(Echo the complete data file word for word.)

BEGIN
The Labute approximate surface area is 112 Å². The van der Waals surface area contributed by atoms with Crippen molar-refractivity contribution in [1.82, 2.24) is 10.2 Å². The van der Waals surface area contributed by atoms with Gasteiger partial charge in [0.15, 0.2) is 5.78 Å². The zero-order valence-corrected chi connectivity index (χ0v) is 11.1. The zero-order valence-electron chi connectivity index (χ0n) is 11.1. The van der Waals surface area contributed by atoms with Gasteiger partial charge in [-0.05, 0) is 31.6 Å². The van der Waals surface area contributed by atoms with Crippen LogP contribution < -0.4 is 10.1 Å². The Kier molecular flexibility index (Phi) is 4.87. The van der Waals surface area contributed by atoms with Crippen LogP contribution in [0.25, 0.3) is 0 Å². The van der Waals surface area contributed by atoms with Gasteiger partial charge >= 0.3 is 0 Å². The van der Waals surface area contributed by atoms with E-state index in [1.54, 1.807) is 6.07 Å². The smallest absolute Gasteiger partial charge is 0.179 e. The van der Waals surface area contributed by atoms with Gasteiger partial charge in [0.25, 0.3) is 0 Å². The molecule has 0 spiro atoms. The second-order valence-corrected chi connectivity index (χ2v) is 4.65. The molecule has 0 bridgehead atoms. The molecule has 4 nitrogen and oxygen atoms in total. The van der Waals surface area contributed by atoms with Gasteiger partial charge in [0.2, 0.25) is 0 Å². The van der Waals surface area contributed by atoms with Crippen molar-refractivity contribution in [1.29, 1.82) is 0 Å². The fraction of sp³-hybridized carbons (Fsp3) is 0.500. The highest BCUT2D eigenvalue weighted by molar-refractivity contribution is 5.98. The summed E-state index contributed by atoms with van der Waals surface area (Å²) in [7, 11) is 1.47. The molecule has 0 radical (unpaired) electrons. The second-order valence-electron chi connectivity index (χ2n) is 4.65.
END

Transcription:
The Labute approximate surface area is 112 Å². The van der Waals surface area contributed by atoms with Crippen molar-refractivity contribution in [1.82, 2.24) is 10.2 Å². The van der Waals surface area contributed by atoms with Gasteiger partial charge in [0.15, 0.2) is 5.78 Å². The zero-order valence-corrected chi connectivity index (χ0v) is 11.1. The zero-order valence-electron chi connectivity index (χ0n) is 11.1. The van der Waals surface area contributed by atoms with Gasteiger partial charge in [-0.05, 0) is 31.6 Å². The van der Waals surface area contributed by atoms with Crippen LogP contribution < -0.4 is 10.1 Å². The Kier molecular flexibility index (Phi) is 4.87. The van der Waals surface area contributed by atoms with Crippen LogP contribution in [0.25, 0.3) is 0 Å². The van der Waals surface area contributed by atoms with Gasteiger partial charge >= 0.3 is 0 Å². The van der Waals surface area contributed by atoms with E-state index in [1.54, 1.807) is 6.07 Å². The smallest absolute Gasteiger partial charge is 0.179 e. The van der Waals surface area contributed by atoms with Gasteiger partial charge in [0.25, 0.3) is 0 Å². The molecule has 0 spiro atoms. The second-order valence-corrected chi connectivity index (χ2v) is 4.65. The molecule has 0 bridgehead atoms. The molecule has 4 nitrogen and oxygen atoms in total. The van der Waals surface area contributed by atoms with Gasteiger partial charge in [0.2, 0.25) is 0 Å². The van der Waals surface area contributed by atoms with Crippen molar-refractivity contribution in [1.29, 1.82) is 0 Å². The fraction of sp³-hybridized carbons (Fsp3) is 0.500. The highest BCUT2D eigenvalue weighted by molar-refractivity contribution is 5.98. The summed E-state index contributed by atoms with van der Waals surface area (Å²) in [7, 11) is 1.47. The molecule has 0 radical (unpaired) electrons. The second-order valence-electron chi connectivity index (χ2n) is 4.65.